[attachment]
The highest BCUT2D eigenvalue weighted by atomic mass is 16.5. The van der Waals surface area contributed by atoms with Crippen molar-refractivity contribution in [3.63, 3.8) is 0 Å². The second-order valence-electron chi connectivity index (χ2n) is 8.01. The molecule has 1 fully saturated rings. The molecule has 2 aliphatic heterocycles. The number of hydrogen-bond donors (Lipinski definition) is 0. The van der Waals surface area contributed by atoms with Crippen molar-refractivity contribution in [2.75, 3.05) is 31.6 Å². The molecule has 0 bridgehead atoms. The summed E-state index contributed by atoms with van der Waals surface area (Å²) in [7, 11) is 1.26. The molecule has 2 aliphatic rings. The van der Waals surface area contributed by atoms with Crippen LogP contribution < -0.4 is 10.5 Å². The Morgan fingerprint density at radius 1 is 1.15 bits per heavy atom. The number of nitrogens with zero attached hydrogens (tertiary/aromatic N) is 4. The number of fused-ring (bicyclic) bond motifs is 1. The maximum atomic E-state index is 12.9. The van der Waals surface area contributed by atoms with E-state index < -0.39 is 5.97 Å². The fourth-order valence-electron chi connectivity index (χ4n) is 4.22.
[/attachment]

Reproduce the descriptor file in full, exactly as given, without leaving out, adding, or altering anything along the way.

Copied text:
The highest BCUT2D eigenvalue weighted by atomic mass is 16.5. The van der Waals surface area contributed by atoms with Crippen molar-refractivity contribution in [3.63, 3.8) is 0 Å². The second-order valence-electron chi connectivity index (χ2n) is 8.01. The molecule has 1 fully saturated rings. The molecule has 2 aliphatic heterocycles. The number of hydrogen-bond donors (Lipinski definition) is 0. The van der Waals surface area contributed by atoms with Crippen molar-refractivity contribution in [2.75, 3.05) is 31.6 Å². The molecule has 0 bridgehead atoms. The summed E-state index contributed by atoms with van der Waals surface area (Å²) in [7, 11) is 1.26. The molecule has 2 aliphatic rings. The van der Waals surface area contributed by atoms with Crippen LogP contribution < -0.4 is 10.5 Å². The Morgan fingerprint density at radius 1 is 1.15 bits per heavy atom. The number of nitrogens with zero attached hydrogens (tertiary/aromatic N) is 4. The number of fused-ring (bicyclic) bond motifs is 1. The maximum atomic E-state index is 12.9. The van der Waals surface area contributed by atoms with E-state index < -0.39 is 5.97 Å². The fourth-order valence-electron chi connectivity index (χ4n) is 4.22.